As vehicle sales rise in South America’s key market of Brazil after a long period of decline, the region’s automotive sector is becoming increasingly optimistic. After several years of contraction – something that has forced the whole sector to become much leaner and fitter than before – South America now appears to be facing a new period of growth, with renewed interest in investment and a strong focus on the opportunities to come.
At the same time, of course, South America’s automotive sector, like others around the world, is squaring up to rapid advances in vehicle development, regulation, manufacturing methods and information technology – all of which are driving radical transformation across the global automotive landscape and putting new pressure on its logistics networks.
Ensuring the industry’s supply chains are in the best possible shape to manage all this and make the most of all the opportunities to come in this dynamic marketplace will depend on just the right combination of investment, infrastructure and innovation, as well as greater focus on collaboration, leadership and skills.
Taking place on 28 November in São Paulo, this year’s Automotive Logistics South America summit will examine just what vehicle manufacturers, tier suppliers, logistics service providers and infrastructure operators need to do in their supply chains to achieve the right balance and make the most of this new dawn, as this important global automotive market picks up again.
COMPLIMENTARY PLACES available for vehicle-makers and tier suppliers (subject to approval).
Carmakers including GM, FCA, Jaguar Land Rover and VW have invested strongly despite the crisis and high supply chain costs. Keeping such investments going and attracting fresh ones to take the South American automotive sector to ever greater heights will depend on creating and maintaining strong, competitive and agile supply chains.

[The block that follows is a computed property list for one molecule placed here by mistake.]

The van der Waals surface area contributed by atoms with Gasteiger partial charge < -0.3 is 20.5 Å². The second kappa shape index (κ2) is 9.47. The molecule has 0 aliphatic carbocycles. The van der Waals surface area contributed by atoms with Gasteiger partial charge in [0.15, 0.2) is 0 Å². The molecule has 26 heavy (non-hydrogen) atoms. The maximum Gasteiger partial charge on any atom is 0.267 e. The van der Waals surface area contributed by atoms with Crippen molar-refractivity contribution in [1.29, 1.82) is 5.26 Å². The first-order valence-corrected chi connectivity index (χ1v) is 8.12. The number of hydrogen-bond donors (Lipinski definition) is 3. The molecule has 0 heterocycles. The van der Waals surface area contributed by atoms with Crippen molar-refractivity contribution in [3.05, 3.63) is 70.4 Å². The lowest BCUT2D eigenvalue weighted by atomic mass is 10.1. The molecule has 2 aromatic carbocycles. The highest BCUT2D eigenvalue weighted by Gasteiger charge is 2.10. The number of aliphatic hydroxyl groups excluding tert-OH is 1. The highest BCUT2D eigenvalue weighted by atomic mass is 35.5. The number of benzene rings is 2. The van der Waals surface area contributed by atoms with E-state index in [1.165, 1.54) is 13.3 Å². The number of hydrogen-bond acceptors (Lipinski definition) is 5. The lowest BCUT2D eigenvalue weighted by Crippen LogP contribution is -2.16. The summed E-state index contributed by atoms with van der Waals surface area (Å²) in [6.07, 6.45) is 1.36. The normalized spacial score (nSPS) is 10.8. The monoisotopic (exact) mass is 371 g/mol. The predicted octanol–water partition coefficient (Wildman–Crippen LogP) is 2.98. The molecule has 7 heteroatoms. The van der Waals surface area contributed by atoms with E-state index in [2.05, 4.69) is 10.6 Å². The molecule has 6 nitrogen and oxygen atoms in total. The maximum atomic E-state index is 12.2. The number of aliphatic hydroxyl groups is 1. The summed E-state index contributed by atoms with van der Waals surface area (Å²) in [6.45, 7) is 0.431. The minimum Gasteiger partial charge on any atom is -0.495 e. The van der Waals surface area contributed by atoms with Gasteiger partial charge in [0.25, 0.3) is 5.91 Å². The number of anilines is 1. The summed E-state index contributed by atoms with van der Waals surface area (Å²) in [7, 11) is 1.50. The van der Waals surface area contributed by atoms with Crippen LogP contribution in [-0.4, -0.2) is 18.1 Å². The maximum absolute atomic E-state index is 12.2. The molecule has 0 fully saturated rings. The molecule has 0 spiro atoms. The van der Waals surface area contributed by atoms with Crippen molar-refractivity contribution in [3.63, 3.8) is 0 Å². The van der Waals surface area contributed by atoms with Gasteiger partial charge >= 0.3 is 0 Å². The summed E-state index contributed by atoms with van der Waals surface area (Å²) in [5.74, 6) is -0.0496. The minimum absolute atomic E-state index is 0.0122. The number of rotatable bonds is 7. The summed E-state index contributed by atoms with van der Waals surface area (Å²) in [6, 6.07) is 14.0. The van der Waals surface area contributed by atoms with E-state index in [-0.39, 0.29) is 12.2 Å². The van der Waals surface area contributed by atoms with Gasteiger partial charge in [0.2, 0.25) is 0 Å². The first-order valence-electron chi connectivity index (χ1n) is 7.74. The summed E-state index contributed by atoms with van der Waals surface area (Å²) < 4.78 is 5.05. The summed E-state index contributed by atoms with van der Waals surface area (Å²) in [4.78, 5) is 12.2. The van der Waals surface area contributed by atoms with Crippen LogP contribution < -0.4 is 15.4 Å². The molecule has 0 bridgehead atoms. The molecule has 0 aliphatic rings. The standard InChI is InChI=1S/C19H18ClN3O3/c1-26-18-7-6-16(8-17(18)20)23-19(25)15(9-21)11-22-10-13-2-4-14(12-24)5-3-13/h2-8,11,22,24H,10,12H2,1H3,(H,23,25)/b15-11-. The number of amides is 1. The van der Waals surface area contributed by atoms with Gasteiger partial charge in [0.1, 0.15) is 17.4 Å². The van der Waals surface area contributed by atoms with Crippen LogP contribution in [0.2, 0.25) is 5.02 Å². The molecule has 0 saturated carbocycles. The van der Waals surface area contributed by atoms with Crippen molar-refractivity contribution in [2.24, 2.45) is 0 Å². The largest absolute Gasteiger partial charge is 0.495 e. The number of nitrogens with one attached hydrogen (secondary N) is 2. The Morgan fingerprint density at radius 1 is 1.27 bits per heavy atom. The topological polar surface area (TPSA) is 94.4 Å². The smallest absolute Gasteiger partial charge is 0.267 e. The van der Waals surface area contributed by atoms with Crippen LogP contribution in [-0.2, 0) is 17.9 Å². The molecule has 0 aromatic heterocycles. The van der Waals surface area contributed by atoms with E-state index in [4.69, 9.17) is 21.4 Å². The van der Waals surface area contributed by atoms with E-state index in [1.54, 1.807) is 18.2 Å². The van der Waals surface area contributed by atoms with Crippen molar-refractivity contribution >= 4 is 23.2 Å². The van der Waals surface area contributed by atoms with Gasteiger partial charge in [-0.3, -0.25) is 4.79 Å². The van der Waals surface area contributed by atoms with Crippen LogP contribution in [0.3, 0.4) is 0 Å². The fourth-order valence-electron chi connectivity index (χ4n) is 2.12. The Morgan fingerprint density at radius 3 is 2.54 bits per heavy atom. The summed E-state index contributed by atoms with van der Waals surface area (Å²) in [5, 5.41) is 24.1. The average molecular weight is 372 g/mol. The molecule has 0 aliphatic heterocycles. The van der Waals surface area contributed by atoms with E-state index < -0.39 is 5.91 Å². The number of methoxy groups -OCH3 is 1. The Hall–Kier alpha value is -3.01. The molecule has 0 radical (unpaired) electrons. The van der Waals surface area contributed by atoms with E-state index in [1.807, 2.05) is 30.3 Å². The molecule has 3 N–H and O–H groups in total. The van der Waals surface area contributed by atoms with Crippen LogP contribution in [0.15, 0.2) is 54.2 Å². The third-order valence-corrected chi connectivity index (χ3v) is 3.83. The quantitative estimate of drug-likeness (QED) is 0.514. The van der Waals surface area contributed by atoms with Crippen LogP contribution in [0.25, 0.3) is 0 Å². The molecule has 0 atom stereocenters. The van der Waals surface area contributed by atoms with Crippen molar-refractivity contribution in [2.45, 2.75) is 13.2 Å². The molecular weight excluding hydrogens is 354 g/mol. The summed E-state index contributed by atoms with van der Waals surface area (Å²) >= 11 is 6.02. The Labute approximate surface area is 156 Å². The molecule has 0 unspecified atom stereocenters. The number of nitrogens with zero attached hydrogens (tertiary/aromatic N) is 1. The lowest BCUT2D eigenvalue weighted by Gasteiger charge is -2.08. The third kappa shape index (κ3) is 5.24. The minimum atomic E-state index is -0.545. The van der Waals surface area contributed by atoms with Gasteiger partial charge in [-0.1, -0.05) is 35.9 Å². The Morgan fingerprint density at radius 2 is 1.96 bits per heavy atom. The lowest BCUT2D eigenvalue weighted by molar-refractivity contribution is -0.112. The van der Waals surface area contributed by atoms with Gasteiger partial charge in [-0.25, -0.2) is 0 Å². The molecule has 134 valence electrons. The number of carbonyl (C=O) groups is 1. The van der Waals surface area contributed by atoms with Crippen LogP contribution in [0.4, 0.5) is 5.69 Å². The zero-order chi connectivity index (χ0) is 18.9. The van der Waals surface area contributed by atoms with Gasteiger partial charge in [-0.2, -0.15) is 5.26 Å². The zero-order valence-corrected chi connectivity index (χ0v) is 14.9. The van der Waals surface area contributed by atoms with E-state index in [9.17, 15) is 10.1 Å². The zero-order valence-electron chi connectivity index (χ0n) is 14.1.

Despite the high productivity rates at Brazilian manufacturing plants, the inefficiency in logistics and distribution, together with taxes and duties, along with chronic problems in infrastructure across roads, ports, rail and airports, continues to weigh negatively on Brazilian manufacturers and the overall economy. The ability of the region to overcome these issues will be critical.
Collaborative logistics in terms of production, fleet and warehouse sharing are areas where the country had started to make progress and could go a lot further. During the recession companies started sharing areas that were not [formerly] productive. It is vital for the industry however, to not revert back to old habits and end the process of collaborative logistics as the economy strengthens again.
Talent & Leadership
With skills shortages becoming greater in the global automotive sector, many executives in the region are now struggling to build workforces ready for global competition in today’s increasingly complex and competitive market. To succeed leaders in the sector will need to effectively prioritise specific capabilities and channel their investment accordingly.
SPECIFIC AREAS TO BE COVERED
➣ In-plant logistics
➣ Storage and warehousing
➣ Road transport
➣ Government policy
➣ Rail freight
➣ Ports and shipping
➣ Infrastructure investment
➣ Information technology
➣ Leadership and skills
➣ Electric vehicles
➣ Autonomous vehicles
➣ Supply chain transparency
WHAT DELEGATES SAY
NEWS FROM SOUTH AMERICA
|Brazil introduces new auto incentive programme|
|Manta reports huge increase in vehicle traffic|
|After a long recession, the industry is preparing for a period of growth|
|Mercedes-Benz do Brasil has radically changed its inbound logistics flows|